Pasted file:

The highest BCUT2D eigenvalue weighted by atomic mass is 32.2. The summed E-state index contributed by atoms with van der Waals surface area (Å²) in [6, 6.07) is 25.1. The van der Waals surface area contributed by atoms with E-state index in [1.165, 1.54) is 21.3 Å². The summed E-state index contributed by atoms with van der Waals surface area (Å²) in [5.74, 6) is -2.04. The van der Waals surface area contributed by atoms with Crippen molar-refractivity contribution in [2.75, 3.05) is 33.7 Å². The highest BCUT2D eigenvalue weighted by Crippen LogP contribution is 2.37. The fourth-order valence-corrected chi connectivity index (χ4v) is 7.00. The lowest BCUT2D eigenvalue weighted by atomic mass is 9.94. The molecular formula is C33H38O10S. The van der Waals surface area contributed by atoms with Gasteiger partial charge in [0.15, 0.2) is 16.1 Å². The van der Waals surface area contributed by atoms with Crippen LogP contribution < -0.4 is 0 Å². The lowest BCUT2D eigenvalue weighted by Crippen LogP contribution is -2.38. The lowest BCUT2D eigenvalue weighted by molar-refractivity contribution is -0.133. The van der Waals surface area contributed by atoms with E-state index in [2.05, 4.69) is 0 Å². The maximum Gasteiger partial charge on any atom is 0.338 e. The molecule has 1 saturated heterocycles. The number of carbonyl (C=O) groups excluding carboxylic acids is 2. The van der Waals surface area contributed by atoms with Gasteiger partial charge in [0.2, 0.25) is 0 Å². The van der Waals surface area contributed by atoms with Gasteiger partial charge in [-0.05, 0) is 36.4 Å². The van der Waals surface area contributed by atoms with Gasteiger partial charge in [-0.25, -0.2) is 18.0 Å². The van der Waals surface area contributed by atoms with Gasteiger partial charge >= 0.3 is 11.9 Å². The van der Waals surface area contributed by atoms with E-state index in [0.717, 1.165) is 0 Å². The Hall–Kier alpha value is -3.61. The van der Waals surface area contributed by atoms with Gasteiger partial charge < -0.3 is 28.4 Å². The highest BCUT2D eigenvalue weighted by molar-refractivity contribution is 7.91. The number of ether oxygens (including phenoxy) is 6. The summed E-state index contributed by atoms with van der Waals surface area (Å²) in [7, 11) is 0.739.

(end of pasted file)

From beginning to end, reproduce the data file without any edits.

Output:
The highest BCUT2D eigenvalue weighted by atomic mass is 32.2. The summed E-state index contributed by atoms with van der Waals surface area (Å²) in [6, 6.07) is 25.1. The van der Waals surface area contributed by atoms with E-state index in [1.165, 1.54) is 21.3 Å². The summed E-state index contributed by atoms with van der Waals surface area (Å²) in [5.74, 6) is -2.04. The van der Waals surface area contributed by atoms with Crippen molar-refractivity contribution in [2.75, 3.05) is 33.7 Å². The highest BCUT2D eigenvalue weighted by Crippen LogP contribution is 2.37. The fourth-order valence-corrected chi connectivity index (χ4v) is 7.00. The lowest BCUT2D eigenvalue weighted by atomic mass is 9.94. The molecular formula is C33H38O10S. The van der Waals surface area contributed by atoms with Gasteiger partial charge in [0.15, 0.2) is 16.1 Å². The van der Waals surface area contributed by atoms with Crippen LogP contribution < -0.4 is 0 Å². The lowest BCUT2D eigenvalue weighted by Crippen LogP contribution is -2.38. The lowest BCUT2D eigenvalue weighted by molar-refractivity contribution is -0.133. The van der Waals surface area contributed by atoms with E-state index in [2.05, 4.69) is 0 Å². The maximum Gasteiger partial charge on any atom is 0.338 e. The molecule has 1 saturated heterocycles. The number of carbonyl (C=O) groups excluding carboxylic acids is 2. The van der Waals surface area contributed by atoms with Gasteiger partial charge in [0.2, 0.25) is 0 Å². The van der Waals surface area contributed by atoms with Gasteiger partial charge in [-0.05, 0) is 36.4 Å². The van der Waals surface area contributed by atoms with Gasteiger partial charge in [-0.25, -0.2) is 18.0 Å². The van der Waals surface area contributed by atoms with Gasteiger partial charge >= 0.3 is 11.9 Å². The van der Waals surface area contributed by atoms with E-state index in [0.717, 1.165) is 0 Å². The Hall–Kier alpha value is -3.61. The van der Waals surface area contributed by atoms with Gasteiger partial charge < -0.3 is 28.4 Å². The highest BCUT2D eigenvalue weighted by molar-refractivity contribution is 7.91. The number of ether oxygens (including phenoxy) is 6. The summed E-state index contributed by atoms with van der Waals surface area (Å²) in [7, 11) is 0.739.